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Roger Waters - The Pros And Cons Of Hitch Hiking CD (album) cover


Roger Waters


Crossover Prog

3.04 | 331 ratings

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Easy Livin
Special Collaborator
Honorary Collaborator / Retired Admin
2 stars The pros and (mainly) cons of leaving Pink Floyd

While "The pros and cons of Hitchhiking" was nominally Waters first solo album, "The wall" and "The final cut" were of course very much his babies. Even prior to that, along with the other members of Pink Floyd, he had enjoyed a lengthy solo spot on the "Ummagumma" album.

At the time of its release, this album generated a certain amount of controversy (and continues to do so), with many considering it politically insensitive, mainly in terms of the lyrics but also the sleeve illustration. Waters of course maintains that they misunderstand the message.

The album titles take us in real time from 4:30am through to around 5:15am, each track having a narrative sub-title. The line up of musicians is impressive to the point of indulgence, including as it does such luminaries as Eric Clapton, Andy Bown and the National Philharmonic Orchestra. In addition to this, we have a list of "actors" which includes Water playing the part of "a man".

At times it is hard to distinguish this album from "The wall", "4:37 - Arabs with knives. . ." even including the accented "stand still laddie" type shouting. This is perhaps forgivable, as "The pros and cons.. " was written around the same time as "The wall", Pink Floyd choosing to record the latter when given the option.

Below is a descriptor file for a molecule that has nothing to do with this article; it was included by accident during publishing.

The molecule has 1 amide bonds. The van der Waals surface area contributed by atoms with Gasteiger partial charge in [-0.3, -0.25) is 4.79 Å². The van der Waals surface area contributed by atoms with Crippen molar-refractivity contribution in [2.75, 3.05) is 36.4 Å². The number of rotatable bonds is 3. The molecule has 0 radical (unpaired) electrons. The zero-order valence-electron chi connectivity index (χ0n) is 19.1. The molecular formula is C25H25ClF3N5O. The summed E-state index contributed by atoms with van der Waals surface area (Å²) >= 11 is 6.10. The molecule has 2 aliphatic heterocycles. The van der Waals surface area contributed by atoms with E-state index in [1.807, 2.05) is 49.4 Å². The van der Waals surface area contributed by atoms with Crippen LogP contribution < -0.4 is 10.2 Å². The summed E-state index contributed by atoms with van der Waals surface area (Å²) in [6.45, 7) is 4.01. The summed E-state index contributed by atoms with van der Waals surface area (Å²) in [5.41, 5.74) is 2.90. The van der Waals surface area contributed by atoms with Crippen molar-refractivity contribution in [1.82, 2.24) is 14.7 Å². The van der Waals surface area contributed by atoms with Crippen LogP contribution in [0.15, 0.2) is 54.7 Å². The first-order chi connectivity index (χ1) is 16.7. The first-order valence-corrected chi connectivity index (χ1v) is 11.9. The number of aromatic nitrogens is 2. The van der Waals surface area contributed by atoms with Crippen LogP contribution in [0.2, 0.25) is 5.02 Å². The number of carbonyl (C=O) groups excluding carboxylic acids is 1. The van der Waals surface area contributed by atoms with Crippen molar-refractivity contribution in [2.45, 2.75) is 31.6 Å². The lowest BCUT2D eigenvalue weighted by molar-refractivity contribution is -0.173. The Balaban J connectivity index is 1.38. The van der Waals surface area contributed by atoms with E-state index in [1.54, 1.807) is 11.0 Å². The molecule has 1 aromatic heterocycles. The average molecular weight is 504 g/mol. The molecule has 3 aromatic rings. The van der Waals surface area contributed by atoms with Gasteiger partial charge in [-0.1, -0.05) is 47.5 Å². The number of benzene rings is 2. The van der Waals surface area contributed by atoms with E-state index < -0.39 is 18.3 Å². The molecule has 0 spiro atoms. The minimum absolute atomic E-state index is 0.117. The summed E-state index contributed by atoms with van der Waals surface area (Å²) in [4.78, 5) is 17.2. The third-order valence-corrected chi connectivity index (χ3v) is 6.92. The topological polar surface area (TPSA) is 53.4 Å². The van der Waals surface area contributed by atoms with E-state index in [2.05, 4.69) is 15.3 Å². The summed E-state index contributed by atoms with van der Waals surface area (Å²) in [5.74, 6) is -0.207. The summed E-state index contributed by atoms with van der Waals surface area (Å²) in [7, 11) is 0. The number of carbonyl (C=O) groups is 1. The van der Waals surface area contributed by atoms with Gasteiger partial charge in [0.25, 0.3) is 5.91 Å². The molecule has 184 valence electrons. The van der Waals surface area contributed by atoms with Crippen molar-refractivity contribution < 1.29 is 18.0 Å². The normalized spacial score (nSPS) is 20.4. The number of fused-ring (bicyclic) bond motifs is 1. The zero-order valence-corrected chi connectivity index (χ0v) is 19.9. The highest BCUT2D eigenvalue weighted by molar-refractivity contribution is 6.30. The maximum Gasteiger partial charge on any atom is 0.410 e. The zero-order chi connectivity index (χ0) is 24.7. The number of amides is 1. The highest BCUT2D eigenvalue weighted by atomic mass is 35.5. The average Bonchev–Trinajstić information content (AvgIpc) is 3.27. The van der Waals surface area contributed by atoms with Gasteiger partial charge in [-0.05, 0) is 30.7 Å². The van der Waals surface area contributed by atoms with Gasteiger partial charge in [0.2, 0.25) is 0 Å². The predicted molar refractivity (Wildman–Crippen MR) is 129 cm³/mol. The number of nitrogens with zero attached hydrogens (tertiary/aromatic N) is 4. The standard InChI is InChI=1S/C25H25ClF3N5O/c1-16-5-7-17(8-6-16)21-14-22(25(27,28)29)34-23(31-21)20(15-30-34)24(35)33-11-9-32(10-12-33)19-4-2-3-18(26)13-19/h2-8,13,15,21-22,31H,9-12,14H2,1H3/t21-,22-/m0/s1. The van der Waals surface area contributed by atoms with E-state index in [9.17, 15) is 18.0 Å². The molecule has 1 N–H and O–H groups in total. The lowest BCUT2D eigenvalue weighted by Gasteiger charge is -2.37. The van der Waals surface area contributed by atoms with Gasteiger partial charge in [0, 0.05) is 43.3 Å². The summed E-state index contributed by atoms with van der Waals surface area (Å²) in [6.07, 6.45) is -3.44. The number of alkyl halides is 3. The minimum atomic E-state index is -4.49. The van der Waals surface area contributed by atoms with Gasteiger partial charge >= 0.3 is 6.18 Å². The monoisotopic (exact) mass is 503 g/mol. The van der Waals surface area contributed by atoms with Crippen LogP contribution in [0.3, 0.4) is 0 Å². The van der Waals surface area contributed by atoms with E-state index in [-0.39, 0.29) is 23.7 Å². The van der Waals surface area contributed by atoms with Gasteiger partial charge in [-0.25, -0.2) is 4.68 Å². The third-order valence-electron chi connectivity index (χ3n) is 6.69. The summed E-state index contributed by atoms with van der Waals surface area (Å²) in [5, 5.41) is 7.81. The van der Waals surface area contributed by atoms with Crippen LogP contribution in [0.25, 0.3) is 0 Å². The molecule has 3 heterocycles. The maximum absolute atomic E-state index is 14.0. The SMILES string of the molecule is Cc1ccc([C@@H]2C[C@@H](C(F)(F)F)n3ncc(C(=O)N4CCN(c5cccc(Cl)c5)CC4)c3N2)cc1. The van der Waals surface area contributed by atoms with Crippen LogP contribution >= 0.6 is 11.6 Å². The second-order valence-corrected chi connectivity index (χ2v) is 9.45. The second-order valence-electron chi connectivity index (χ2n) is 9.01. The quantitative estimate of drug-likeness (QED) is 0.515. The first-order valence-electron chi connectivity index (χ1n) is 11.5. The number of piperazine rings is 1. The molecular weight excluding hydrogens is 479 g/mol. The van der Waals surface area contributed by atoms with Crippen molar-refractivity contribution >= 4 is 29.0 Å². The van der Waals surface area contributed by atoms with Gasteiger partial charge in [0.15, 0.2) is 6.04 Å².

While there is a certain appeal to the music here, for me it is far too one dimensional. Each song seems to take on the same doomy character, with Waters ranting on remorselessly. The verbosity of the lyric sheet makes it clear that this is not to be an album with lengthy instrumental breaks, and indeed we find ourselves listening to Waters voice virtually from beginning to end. Eric Clapton does his best to infuse some interesting guitar work, but for me even this is of dubious merit. Clapton's guitar prowess is beyond question, but his cold bluesy style does not fit well with Waters compositions, which cry out for the warm emotion of David Gilmour's style.

Above all though, what the album really needs is a "Money" or "One of these days" to liven things up. Even something along the lines of "Another brick in the wall" would break the tedium.

It is a pity really, as this could have been a good album. Had Pink Floyd decided to take this Waters creation on and been permitted to develop it democratically, perhaps we would be hailing this as another bright star in their catalogue. As it is, I hesitate to recommend this to anyone other than devoted fans of Waters. Even then, I would suggest listening to no more than two or three tracks at a time.

Easy Livin | 2/5 |


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